Maximum time constraints include:
- Deadlines, shelf life, and expiration dates
- Storage capacities
- Sequence-dependent setup times
- Processing interruptions by breaks
- Objectives, such as minimizing setup times, setup costs, resource
costs, earliness, and due-date delays
APO Scheduling Approaches
The suite of algorithms in the current SAP APO uses the following three
- Constraint Programming (CP). The CP scheduler is the most
generic scheduler. It is based on the ILOG libraries and uses dynamic
constraint propagation at every optimization step.
- Genetic Algorithm (GA). The GA scheduler is based on an evolutionary
approach. The genetic representation of the supply chain comprises control
information, which is used by a fast scheduler for generating a new
supply chain solution.
- Repair Algorithm (RA). This scheduler is based on solving
a resource relaxation (i.e., respecting only time constraints and assuming
infinite resource capacity), which can be done in polynomial time. The
resource capacity constraint violation is solved by adding precedence
constraints between the conflicting resource requirements to dynamically
solve over-capacity conflicts and then, again, calling the solver for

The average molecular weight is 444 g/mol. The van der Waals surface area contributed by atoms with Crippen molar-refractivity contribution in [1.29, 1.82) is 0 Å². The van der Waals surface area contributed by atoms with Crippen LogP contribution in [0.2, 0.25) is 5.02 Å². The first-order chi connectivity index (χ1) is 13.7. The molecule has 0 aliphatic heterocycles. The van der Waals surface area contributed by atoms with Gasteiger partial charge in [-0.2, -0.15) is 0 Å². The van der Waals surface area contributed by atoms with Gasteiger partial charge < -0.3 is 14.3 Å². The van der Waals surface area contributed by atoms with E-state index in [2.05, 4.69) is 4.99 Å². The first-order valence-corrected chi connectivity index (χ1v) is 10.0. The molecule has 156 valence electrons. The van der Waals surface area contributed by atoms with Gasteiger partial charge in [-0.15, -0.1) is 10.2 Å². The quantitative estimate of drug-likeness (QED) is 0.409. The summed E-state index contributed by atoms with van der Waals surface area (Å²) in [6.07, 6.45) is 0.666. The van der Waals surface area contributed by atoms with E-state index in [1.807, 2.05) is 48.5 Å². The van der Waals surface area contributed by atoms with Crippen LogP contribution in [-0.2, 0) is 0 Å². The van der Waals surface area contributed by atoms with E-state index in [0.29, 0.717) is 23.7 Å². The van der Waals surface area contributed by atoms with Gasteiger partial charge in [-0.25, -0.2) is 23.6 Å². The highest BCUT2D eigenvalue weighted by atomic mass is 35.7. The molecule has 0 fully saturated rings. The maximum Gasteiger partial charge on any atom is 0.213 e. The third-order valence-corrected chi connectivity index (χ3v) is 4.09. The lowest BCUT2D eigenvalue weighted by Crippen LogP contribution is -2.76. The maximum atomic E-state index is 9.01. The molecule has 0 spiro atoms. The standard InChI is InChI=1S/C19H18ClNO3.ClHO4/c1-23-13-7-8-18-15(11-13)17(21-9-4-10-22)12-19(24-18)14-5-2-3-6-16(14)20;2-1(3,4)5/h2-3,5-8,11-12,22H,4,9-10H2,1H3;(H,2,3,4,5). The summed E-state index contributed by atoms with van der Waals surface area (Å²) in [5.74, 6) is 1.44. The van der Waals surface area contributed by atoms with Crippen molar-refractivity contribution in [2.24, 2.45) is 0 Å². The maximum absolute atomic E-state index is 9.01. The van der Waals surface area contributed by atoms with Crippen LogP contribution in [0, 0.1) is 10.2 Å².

the resource relaxation until no capacity overload remains.
However, the relative performance of these
alternative optimizers for detailed scheduling may depend on the individual
planning scenario. Therefore the supply chain planner, along with the
manager, may select the most appropriate algorithm after some experimental
studies. In SAP APO, supply chain planners can construct their own objective
function by combining the previous objectives with priorities (linear
To seamlessly integrate the different levels of the supply chain, the
aggregated plan must be disaggregated for short-term planning on the operational
Scheduling algorithms determine the resource
allocation out of a set of alternative resources (disaggregation of resource
families) and precise time scheduling (disaggregation of time buckets).
SAP APO provides a generic framework, which allows it to integrate several
scheduling algorithms based on CP, GA, or RA approaches. The planner may
select the most appropriate scheduler or may even combine them using a
script (e.g., first optimize the bottleneck resources with the GA scheduler
and then complete this schedule using the CP scheduler). Moreover, this
architecture is open, which allows us to integrate other optimizers for
Time Decomposition: This method breaks the large-scale scheduling
problem into a series of smaller-scale planning problems consisting
of smaller overlapping time frames. Imagine a moving planning window,
which slowly "glides" over your Gantt chart. In this way, SAP APO
solves smaller problems one by one, instead of solving the complete,
large-scale planning problem all at once, as shown in Figure